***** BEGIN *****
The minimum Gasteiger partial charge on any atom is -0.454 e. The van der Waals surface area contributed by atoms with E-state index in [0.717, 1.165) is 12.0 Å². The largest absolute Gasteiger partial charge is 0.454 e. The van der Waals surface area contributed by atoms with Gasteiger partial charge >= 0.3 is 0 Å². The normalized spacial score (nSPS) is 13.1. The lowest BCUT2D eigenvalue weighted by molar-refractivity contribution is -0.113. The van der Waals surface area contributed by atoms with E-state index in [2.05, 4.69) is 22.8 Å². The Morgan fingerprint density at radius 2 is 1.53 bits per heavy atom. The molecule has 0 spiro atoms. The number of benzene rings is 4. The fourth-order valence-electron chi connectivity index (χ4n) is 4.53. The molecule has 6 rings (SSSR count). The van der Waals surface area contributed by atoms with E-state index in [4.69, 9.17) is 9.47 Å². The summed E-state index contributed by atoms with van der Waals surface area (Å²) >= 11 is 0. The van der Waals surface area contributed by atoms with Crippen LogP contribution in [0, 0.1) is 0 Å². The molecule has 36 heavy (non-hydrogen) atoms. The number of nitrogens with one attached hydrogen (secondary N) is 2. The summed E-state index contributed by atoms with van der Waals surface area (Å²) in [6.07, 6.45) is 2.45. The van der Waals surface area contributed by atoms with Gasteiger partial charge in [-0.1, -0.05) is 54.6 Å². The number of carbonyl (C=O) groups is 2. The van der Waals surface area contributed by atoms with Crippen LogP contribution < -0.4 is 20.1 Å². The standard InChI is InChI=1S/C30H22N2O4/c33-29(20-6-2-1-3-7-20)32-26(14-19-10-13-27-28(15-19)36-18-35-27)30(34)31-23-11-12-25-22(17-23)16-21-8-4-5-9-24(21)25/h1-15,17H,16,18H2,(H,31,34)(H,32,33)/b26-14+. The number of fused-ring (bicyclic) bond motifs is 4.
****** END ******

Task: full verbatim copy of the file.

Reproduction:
The minimum Gasteiger partial charge on any atom is -0.454 e. The van der Waals surface area contributed by atoms with E-state index in [0.717, 1.165) is 12.0 Å². The largest absolute Gasteiger partial charge is 0.454 e. The van der Waals surface area contributed by atoms with Gasteiger partial charge >= 0.3 is 0 Å². The normalized spacial score (nSPS) is 13.1. The lowest BCUT2D eigenvalue weighted by molar-refractivity contribution is -0.113. The van der Waals surface area contributed by atoms with E-state index in [2.05, 4.69) is 22.8 Å². The Morgan fingerprint density at radius 2 is 1.53 bits per heavy atom. The molecule has 0 spiro atoms. The number of benzene rings is 4. The fourth-order valence-electron chi connectivity index (χ4n) is 4.53. The molecule has 6 rings (SSSR count). The van der Waals surface area contributed by atoms with E-state index in [4.69, 9.17) is 9.47 Å². The summed E-state index contributed by atoms with van der Waals surface area (Å²) >= 11 is 0. The van der Waals surface area contributed by atoms with Crippen LogP contribution in [0, 0.1) is 0 Å². The molecule has 36 heavy (non-hydrogen) atoms. The number of nitrogens with one attached hydrogen (secondary N) is 2. The summed E-state index contributed by atoms with van der Waals surface area (Å²) in [6.07, 6.45) is 2.45. The van der Waals surface area contributed by atoms with Gasteiger partial charge in [-0.1, -0.05) is 54.6 Å². The number of carbonyl (C=O) groups is 2. The van der Waals surface area contributed by atoms with Crippen LogP contribution < -0.4 is 20.1 Å². The standard InChI is InChI=1S/C30H22N2O4/c33-29(20-6-2-1-3-7-20)32-26(14-19-10-13-27-28(15-19)36-18-35-27)30(34)31-23-11-12-25-22(17-23)16-21-8-4-5-9-24(21)25/h1-15,17H,16,18H2,(H,31,34)(H,32,33)/b26-14+. The number of fused-ring (bicyclic) bond motifs is 4.